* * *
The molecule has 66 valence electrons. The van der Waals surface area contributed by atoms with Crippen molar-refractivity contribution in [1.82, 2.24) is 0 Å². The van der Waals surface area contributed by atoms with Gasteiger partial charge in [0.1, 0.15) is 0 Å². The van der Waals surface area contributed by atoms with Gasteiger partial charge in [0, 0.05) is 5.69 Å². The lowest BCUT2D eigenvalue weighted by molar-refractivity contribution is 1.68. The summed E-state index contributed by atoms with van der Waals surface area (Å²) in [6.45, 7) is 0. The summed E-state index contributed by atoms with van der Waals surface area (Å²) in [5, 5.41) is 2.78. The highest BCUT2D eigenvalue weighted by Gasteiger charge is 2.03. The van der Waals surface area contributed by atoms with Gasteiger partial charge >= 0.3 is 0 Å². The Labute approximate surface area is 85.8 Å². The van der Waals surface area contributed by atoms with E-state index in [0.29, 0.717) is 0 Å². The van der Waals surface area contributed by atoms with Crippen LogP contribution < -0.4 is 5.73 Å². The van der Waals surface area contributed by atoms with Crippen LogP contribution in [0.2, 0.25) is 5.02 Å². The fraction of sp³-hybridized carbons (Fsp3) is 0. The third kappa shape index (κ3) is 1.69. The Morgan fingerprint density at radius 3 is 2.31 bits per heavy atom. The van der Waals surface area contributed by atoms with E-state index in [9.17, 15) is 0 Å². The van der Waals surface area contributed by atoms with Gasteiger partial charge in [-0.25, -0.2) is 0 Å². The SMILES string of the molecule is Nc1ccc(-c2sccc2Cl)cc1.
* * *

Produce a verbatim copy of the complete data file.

The molecule has 66 valence electrons. The van der Waals surface area contributed by atoms with Crippen molar-refractivity contribution in [1.82, 2.24) is 0 Å². The van der Waals surface area contributed by atoms with Gasteiger partial charge in [0.1, 0.15) is 0 Å². The van der Waals surface area contributed by atoms with Gasteiger partial charge in [0, 0.05) is 5.69 Å². The lowest BCUT2D eigenvalue weighted by molar-refractivity contribution is 1.68. The summed E-state index contributed by atoms with van der Waals surface area (Å²) in [6.45, 7) is 0. The summed E-state index contributed by atoms with van der Waals surface area (Å²) in [5, 5.41) is 2.78. The highest BCUT2D eigenvalue weighted by Gasteiger charge is 2.03. The van der Waals surface area contributed by atoms with Gasteiger partial charge >= 0.3 is 0 Å². The Labute approximate surface area is 85.8 Å². The van der Waals surface area contributed by atoms with E-state index in [0.29, 0.717) is 0 Å². The van der Waals surface area contributed by atoms with Crippen LogP contribution < -0.4 is 5.73 Å². The van der Waals surface area contributed by atoms with Crippen LogP contribution in [0.2, 0.25) is 5.02 Å². The fraction of sp³-hybridized carbons (Fsp3) is 0. The third kappa shape index (κ3) is 1.69. The Morgan fingerprint density at radius 3 is 2.31 bits per heavy atom. The van der Waals surface area contributed by atoms with E-state index in [9.17, 15) is 0 Å². The van der Waals surface area contributed by atoms with Gasteiger partial charge in [-0.25, -0.2) is 0 Å². The SMILES string of the molecule is Nc1ccc(-c2sccc2Cl)cc1.